But I still had to rationalize my disenchantment with the left. I’ve always prided myself on being a thoughtful and considerate person, so I needed something more substantial than a lie from the White House, some misinterpreted comments, and a few friends who failed to walk-the-talk to justify abandoning liberal ideology. Talk radio turned out to be the medium that would help me shed my dead, worn-out, leftist skin.
When I moved to Thailand to start teaching English in 2011, the TV in my apartment only had a few channels in English (BBC, a soccer channel, and a cartoon station that sometimes played Looney Tunes). When Looney Tunes wasn’t on, my laptop served as a much better mode of entertainment, and YouTube has always been my favorite place online. I often watched Louis C.K. clips, and eventually happened upon this gem. Not only did this curry more favor from me for Mr. C.K., but it also turned me on to The Opie and Anthony Show. O&A somehow led me to Loveline with Adam Carolla, and an entire world of well-reasoned, objective, intelligent, and funny new voices turned my world upside down. Or, no pun intended, right-side up. It actually turns out that Andrew Breitbart and I share a similar experience.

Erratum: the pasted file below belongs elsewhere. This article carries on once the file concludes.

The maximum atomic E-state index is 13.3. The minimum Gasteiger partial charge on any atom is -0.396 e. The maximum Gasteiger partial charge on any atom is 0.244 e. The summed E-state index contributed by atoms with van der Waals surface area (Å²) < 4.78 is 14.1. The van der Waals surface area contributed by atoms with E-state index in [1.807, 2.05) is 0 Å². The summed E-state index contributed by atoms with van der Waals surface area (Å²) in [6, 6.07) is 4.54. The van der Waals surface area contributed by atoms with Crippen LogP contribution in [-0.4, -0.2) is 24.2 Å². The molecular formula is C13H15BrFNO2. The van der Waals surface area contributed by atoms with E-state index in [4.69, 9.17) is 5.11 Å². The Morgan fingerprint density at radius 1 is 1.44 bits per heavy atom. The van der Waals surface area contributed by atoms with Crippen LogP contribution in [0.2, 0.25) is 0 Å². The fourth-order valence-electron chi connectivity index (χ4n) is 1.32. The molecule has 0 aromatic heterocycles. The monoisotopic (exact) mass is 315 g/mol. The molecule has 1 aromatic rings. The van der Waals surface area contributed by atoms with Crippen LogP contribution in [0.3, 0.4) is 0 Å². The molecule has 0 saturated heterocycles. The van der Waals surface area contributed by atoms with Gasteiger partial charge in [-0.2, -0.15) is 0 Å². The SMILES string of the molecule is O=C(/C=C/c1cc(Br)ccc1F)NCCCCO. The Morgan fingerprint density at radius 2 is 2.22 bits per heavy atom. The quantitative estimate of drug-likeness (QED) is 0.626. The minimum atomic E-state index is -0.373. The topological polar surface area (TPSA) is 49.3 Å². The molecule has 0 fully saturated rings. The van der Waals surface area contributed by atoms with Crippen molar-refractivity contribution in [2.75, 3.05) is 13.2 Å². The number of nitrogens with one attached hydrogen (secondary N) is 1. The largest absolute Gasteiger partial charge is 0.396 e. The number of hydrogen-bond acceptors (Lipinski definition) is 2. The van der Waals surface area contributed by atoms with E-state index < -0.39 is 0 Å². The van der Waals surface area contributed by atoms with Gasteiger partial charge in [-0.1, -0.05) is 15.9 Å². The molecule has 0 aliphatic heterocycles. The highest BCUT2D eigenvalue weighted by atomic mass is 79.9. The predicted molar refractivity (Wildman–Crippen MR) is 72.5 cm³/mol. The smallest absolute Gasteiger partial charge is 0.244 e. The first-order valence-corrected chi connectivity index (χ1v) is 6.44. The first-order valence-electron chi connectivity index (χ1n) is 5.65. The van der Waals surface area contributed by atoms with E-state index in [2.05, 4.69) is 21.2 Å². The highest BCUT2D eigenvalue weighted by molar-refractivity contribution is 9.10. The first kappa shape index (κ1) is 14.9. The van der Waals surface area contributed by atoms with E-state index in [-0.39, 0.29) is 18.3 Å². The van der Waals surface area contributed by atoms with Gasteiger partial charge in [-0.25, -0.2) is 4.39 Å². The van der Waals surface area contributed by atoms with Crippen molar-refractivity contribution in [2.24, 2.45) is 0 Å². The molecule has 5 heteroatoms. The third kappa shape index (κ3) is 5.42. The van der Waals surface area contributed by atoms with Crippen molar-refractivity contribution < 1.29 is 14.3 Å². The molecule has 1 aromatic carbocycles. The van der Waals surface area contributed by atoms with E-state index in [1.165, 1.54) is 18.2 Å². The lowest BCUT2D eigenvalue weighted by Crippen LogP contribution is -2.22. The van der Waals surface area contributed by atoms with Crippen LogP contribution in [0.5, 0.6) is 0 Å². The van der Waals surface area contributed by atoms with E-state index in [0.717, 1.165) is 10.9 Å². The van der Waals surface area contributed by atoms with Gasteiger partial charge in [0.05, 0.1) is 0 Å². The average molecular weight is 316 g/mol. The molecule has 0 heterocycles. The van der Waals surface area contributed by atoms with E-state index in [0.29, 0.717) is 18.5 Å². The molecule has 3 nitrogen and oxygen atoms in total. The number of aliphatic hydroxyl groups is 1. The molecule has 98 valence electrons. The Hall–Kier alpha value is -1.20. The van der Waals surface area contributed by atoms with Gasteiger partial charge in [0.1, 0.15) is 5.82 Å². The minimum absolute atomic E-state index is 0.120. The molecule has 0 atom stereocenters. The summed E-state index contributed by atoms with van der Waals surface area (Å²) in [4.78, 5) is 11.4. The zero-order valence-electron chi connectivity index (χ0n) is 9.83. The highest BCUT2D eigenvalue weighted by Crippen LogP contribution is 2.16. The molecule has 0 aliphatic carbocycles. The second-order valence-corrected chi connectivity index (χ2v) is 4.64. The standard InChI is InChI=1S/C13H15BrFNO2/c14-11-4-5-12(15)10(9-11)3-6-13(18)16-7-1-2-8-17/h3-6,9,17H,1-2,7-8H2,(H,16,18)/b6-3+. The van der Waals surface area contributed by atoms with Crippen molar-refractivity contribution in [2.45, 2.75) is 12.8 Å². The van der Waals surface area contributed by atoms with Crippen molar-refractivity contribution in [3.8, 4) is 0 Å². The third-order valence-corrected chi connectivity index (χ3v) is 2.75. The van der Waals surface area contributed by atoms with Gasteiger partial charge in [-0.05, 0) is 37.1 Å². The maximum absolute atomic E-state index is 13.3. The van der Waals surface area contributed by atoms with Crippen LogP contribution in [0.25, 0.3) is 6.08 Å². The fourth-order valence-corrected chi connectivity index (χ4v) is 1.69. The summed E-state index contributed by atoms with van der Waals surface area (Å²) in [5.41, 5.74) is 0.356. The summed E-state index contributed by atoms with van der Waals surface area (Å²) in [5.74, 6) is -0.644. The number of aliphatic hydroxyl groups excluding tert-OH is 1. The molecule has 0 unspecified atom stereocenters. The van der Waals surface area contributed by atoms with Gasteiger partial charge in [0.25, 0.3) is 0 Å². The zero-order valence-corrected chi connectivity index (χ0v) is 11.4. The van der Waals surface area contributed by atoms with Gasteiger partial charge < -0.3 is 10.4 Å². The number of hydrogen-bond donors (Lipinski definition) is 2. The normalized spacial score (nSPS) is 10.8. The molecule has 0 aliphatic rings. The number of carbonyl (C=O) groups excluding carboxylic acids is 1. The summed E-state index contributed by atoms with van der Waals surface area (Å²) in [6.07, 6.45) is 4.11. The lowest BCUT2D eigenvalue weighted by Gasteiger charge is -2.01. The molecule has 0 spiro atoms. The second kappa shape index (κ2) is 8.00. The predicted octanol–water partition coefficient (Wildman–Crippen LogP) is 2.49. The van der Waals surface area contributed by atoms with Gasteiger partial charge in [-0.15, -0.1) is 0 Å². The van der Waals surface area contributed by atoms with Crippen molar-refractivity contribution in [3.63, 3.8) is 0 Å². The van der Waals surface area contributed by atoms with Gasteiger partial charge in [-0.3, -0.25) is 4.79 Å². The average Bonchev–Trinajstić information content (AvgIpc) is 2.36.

This brings me to my first suggestion when it comes to purifying your brain of liberalism:
Start Listening to Smart People
Here’s a list of names: Dennis Prager, Adam Carolla, Anthony Cumia, Milton Friedman, Thomas Sowell, Ben Carson, Ayn Rand, Aristotle, Stefan Molyneux, and Daniel.
Aside from the last one (who is a personal friend), I highly recommend lectures, radio broadcasts, debates, and literature produced by these fine thinkers. I credit these folks, among others, for waking me up, and enlightening me to a world of true righteousness, as opposed to the world of “good intentions” that was ceaselessly striking out.
They are far more well-read, experienced, and principled than I, so I highly recommend taking their advice before even listening to mine. I certainly don’t agree with every single word each of them says, but I have great for respect their honesty and fearlessness, as well as the world view they illustrate thanks to those qualities.
While studying, you may feel something before you understand their overall points and assertions. Because of this, make sure you follow my second suggestion: